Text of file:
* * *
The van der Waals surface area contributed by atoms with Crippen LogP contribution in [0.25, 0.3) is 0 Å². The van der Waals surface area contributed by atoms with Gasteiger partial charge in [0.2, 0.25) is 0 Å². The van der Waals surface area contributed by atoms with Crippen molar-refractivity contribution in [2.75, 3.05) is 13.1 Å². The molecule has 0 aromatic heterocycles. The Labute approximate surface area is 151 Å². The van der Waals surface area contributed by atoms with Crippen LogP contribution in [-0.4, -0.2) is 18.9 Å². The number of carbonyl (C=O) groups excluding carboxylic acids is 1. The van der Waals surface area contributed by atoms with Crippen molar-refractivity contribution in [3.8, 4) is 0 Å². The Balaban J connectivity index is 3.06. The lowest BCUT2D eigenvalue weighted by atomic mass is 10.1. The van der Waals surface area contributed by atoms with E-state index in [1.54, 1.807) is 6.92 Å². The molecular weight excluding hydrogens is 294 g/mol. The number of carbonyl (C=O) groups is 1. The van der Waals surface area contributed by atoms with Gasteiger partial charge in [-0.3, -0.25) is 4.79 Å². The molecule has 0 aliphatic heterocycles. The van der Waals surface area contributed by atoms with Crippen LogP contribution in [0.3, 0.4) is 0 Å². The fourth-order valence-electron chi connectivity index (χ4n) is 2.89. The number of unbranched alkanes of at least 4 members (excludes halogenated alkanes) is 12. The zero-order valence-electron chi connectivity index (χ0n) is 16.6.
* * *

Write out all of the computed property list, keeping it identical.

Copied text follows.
The van der Waals surface area contributed by atoms with Crippen LogP contribution in [0.25, 0.3) is 0 Å². The van der Waals surface area contributed by atoms with Gasteiger partial charge in [0.2, 0.25) is 0 Å². The van der Waals surface area contributed by atoms with Crippen molar-refractivity contribution in [2.75, 3.05) is 13.1 Å². The molecule has 0 aromatic heterocycles. The Labute approximate surface area is 151 Å². The van der Waals surface area contributed by atoms with Crippen LogP contribution in [-0.4, -0.2) is 18.9 Å². The number of carbonyl (C=O) groups excluding carboxylic acids is 1. The van der Waals surface area contributed by atoms with Crippen molar-refractivity contribution in [3.8, 4) is 0 Å². The Balaban J connectivity index is 3.06. The lowest BCUT2D eigenvalue weighted by atomic mass is 10.1. The van der Waals surface area contributed by atoms with E-state index in [1.54, 1.807) is 6.92 Å². The molecular weight excluding hydrogens is 294 g/mol. The number of carbonyl (C=O) groups is 1. The van der Waals surface area contributed by atoms with Gasteiger partial charge in [-0.3, -0.25) is 4.79 Å². The molecule has 0 aliphatic heterocycles. The van der Waals surface area contributed by atoms with Crippen LogP contribution in [0.3, 0.4) is 0 Å². The fourth-order valence-electron chi connectivity index (χ4n) is 2.89. The number of unbranched alkanes of at least 4 members (excludes halogenated alkanes) is 12. The zero-order valence-electron chi connectivity index (χ0n) is 16.6.